Jazz musician Hugh Masekela dies at 78
The anti-apartheid activist, who had been suffering from cancer, died in Johannesburg surrounded by his family.
South African musician Hugh Masekela has died at the age of 78.
Often called the “Father of South African jazz”, he died in Johannesburg surrounded by his family after what they said was a “protracted and courageous battle with prostate cancer.”
No more pain! 🙏🏽 pic.twitter.com/aSOfJH0HLh— #InMemoryOfHughMasekela (@hughmasekela) January 23, 2018
Trumpeter, singer and composer Masekela, affectionately known locally as “Bra Hugh”, starting playing the horn at the age of 14 and quickly became an integral part of the 1950s jazz scene in Johannesburg as a member of the Jazz Epistles.
He later went into exile in the UK and the US in the 1960s, where he collaborated with American jazz star Harry Belafonte, and used his music to spread awareness about the oppressive system of white-minority rule in South Africa.
He scored an international number one hit in 1968 with Grazing In The Grass, and collaborated with many musicians including Paul Simon and Herb Alpert.
He was married to South African singer and activist Miriam Makeba for two years.
Many of his compositions were about the struggle for majority rule and full democratic rights in South Africa.
Masekela’s catchy composition Bring Him Back Home, calling for Nelson Mandela to be released from prison, became an international anthem for the anti-apartheid movement.
A statement from his family said: “Hugh’s global and activist contribution to and participation in the areas of music, theatre, and the arts in general is contained in the minds and memory of millions across six continents.”
In October last year, Masekela issued a statement that he had been fighting prostate cancer since 2008 and would have to cancel his professional commitments to focus on his health.
He said he started treatment after doctors found a “small ‘speck'” on his bladder, and had surgery in March 2016 after the cancer spread.
Masekela also said he felt an “imbalance” and had an eye problem after a fall in April in Morocco in which he sprained his shoulder. He said another tumour was then discovered and he had surgery.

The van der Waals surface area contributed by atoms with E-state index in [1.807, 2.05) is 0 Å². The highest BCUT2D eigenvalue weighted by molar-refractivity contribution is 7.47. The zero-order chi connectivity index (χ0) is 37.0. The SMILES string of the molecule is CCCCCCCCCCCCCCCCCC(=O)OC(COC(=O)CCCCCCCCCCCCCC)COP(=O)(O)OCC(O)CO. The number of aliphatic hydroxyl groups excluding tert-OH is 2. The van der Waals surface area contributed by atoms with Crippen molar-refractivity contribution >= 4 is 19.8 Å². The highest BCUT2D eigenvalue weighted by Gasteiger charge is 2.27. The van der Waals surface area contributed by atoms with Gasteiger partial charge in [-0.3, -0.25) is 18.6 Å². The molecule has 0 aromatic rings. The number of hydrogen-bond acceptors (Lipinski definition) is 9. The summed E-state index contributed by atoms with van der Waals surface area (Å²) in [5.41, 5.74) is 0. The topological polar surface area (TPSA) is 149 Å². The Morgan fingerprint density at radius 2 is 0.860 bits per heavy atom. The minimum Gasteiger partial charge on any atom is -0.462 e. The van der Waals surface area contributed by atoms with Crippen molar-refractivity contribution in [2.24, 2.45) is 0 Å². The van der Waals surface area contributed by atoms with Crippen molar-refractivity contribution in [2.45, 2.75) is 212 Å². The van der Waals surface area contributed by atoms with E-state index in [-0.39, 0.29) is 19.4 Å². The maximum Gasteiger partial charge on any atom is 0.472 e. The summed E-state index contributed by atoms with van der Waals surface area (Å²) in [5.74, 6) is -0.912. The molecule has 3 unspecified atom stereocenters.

“I’m in a good space, as I battle this stealthy disease, and I urge all men to have regular tests to check your own condition,” the statement said, asking the media for privacy.
Condolences from fans poured out on social media on Tuesday, paying tribute to the influential musician’s career.
A baobab tree has fallen, the nation has lost a one of a kind musician with the passing of Jazz legend bra Hugh Masekela. We can safely say bra Hugh was one of the great architects of Afro-Jazz and he uplifted the soul of our nation through his timeless music. #RIPBraHughMasekela pic.twitter.com/JVy47GA6aU— Min. Nathi Mthethwa (@NathiMthethwaSA) January 23, 2018
“A baobob tree has fallen,” Nathi Mthethwa, South Africa’s minister for arts and culture, wrote on Twitter.
“The nation has lost a one of a kind musician. We can safely say Bra Hugh was one of the great architects of Afro-Jazz and he uplifted the soul of our nation through his timeless music.”
South African President Jacob Zuma expressed his condolences, saying Masekela “was one of the pioneers of jazz music in South Africa whose talent was recognised and honoured internationally over many years
“He kept the torch of freedom alive globally, fighting apartheid through his music and mobilising international support for the struggle for liberation and raising awareness of the evils of apartheid … His contribution to the struggle for liberation will never be forgotten.”